The weight-loss industry has long been saturated with gimmicky, too-good-to-be-true diets, so one could be excused for thinking the main benefit of “Eat Fat, Get Thin” is to burn calories by causing particularly vigorous eye-rolling.
I mean, doesn’t eating fat, like, make you fat?
Actually, the answer is a big, fat no, at least according to Mark Hyman, director of the Cleveland Clinic Center for Functional Medicine and the man behind the “Eat Fat, Get Thin” plan. He is also, apropos of this moment, a key medical adviser to Hillary and Bill Clinton, but in a recent phone interview, I found him as silent on that topic (citing potential HIPAA violations) as he was expansive on the benefits of healthy fats.
Hyman is credited with moving the Clintons to his eating plan — in Bill’s case, getting the former president, who had gone vegan after quadruple bypass surgery in 2004, to eat some meat and cut down on carbohydrates. For the 56-year-old physician and best-selling author, there are two key concepts: Dietary fat does not, in fact, increase body fat, and all calories are not created equal.
“The misinformation that has been pushed on our population by the food industry and our government, which is that all calories are the same — that’s true in a laboratory, when you burn them,” Hyman said. “It’s not true when you eat them.”
In a blog post last year, Hyman compared the effects of consuming 750 calories of soda vs. 750 calories of broccoli, pointing out the many adverse effects of the former, including an insulin spike, which increases the storage of belly fat. In our conversation, he noted, “Fat, on the other hand, does not raise insulin.”
What healthy fats can do, Hyman wrote in his forthcoming book, is “shut down cravings, speed up metabolism” and “help prevent and reverse heart disease, not cause it.” He points the finger at a long-standing and misguided obsession with calories, one that demonizes fats for containing more of them than processed carbohydrates and sugars, leading to “dangerous low-fat diets.”
“The basic idea is that the quality and composition of your diet matters more than the calories,” Hyman told me. In terms of his cookbook, that means not only making sure to eat healthy fats, including “wild fatty fish (sardines, mackerel, herring, wild salmon), grass-fed meat or organic poultry (skin and fat left on), nuts and seeds, avocados, extra-virgin olive oil, and coconut oil,” but even adding fat to coffee.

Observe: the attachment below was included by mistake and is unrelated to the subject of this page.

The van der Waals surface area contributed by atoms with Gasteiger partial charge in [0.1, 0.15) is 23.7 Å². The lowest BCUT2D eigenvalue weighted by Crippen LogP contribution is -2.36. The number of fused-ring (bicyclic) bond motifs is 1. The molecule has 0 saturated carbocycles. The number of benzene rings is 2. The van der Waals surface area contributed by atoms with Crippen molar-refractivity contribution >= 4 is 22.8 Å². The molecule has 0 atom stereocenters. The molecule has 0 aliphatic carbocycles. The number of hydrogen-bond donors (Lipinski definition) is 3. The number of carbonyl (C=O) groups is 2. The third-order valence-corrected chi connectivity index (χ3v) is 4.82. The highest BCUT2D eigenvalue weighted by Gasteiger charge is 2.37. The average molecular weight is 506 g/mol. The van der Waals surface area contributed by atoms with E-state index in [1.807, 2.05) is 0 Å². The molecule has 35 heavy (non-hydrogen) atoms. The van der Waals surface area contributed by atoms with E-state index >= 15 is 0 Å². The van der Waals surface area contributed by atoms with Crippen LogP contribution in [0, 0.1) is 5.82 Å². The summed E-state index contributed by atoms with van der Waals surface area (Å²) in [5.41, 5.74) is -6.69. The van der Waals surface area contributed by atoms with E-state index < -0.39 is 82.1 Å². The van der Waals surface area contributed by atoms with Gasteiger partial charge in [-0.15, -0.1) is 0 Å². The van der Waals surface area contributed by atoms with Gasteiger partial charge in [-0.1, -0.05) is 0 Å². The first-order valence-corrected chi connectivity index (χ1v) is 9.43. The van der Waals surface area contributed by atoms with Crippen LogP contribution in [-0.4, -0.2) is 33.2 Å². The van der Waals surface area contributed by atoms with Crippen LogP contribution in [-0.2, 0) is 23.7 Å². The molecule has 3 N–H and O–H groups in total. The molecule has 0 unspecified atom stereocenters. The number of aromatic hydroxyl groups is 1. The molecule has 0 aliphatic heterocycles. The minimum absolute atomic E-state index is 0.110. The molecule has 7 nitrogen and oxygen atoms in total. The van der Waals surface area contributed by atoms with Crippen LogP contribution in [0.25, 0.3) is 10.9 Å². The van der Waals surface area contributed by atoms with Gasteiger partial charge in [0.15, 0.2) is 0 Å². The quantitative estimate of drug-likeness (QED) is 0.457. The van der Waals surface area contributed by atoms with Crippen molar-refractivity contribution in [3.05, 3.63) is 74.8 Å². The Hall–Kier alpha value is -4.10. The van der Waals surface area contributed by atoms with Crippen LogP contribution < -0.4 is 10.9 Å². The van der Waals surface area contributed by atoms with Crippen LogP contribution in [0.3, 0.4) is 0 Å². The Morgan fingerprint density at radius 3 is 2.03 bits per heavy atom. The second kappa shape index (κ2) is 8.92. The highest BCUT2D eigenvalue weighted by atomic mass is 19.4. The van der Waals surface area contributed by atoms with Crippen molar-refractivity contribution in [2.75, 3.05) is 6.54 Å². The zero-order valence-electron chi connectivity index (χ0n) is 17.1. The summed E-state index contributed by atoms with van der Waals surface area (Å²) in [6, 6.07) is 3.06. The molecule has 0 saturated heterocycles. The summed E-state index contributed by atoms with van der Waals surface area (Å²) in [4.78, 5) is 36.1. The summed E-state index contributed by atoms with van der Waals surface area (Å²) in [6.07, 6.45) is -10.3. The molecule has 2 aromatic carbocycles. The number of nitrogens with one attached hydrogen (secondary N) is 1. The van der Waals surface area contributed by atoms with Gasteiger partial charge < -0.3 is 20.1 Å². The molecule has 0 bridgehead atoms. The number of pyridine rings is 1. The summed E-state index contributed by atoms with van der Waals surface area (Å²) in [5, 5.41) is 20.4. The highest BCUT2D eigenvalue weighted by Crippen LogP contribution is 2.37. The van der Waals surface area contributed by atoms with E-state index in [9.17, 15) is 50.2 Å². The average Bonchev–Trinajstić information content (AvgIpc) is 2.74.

Of course, many of us do that already, in the form of half-and-half, but Hyman is not a fan of most dairy products, except for grass-fed butter and ghee, a form of clarified butter. So, he says, go ahead and mix that into your coffee! Yes, butter. Or, perhaps, MCT (medium-chain triglycerides) oil, a derivative of coconut oil, of which Hyman is a big fan.
The Washington Post’s own healthy-eating expert, Ellie Krieger, recently wrote, “Don’t buy into the coconut as cure-all hype, and do stick to unsaturated oil for everyday cooking.” But coconut oil, as well as milk and flour derived from the plant, show up frequently in Hyman’s recipes. The medium-chain fatty acids found in coconuts are a “special type of fat that is differentially absorbed by the liver” and help speed up metabolism and curb appetite, he said.
Of course, as with any eating regimen (Hyman dislikes the word “diet” almost as much as he dislikes Twinkies), it’s not all coconut-flavored fun and buttery games. The shoe that’s waiting to drop on those going the “Eat Fat, Get Thin” route is, for many, a drastic reduction in dietary sugar and carbohydrates.
“For the first few days, it’s often very challenging,” Hyman said of his plan. He doesn’t tell people to eliminate sugar entirely.”
In fact, Hyman’s emphasis on avoiding processed foods — “Leave the food that man made and eat the food that G-d made,” he says — and most dairy products constitutes a hybrid of the Paleo diet and veganism, or what he calls “Pegan.”
“It’s really a way of eating that your body was designed for, which is what we’ve been eating for thousands of years,” he said. Sugar and flour “are really new foods for us, and yet now they’re the most abundant sources of our calories.”
What Hyman prescribes is for “slow carbs or non-starchy plant foods,” such as green leafy veggies, broccoli, mushrooms, tomatoes, peppers and bok choy, to “make up 75 percent of your plate,” along with four to six ounces of protein. The good news is that, instead of having to squeeze a lemon onto the broccoli or using some similarly low-fat condiment, you can add some EVOO or avocado to it.
“By volume, it’s pretty much non-starchy plant foods,” Hyman said of his plan. “By calories, it’s mostly fat.”
Bill Clinton, who appears to have lost plenty of weight since his White House days, seems to be a fan of the plan. The work of Hyman, who, according to a 2014 New York Times profile, was introduced to him by Hillary in 2005, “inspired” him to make “drastic changes to [his] own diet and exercise routine,” the former president said in a testimonial on the physician’s website.
Hyman also pointed me toward work by others that bolsters his position, including a 2012 study published in the Journal of the American Medical Association positing that “a strategy to reduce glycemic load rather than dietary fat may be advantageous for weight-loss maintenance and cardiovascular disease prevention.”
In a personal testimonial in his cookbook, Hyman wrote, “I’m now eating more calories and losing more weight, and I eat fat with every single meal!”
That sounds pretty palatable, although it helps that I’m already a fan of broccoli and sardines. In case you’re wondering, I have yet to try the “Eat Fat, Get Thin” di… er, eating regimen, although heaven knows I could stand to lose some weight.
My wife and I have been experimenting with coconut oil, though, so maybe I’ll take a baby step by mixing some into my coffee. Gotta start somewhere, right?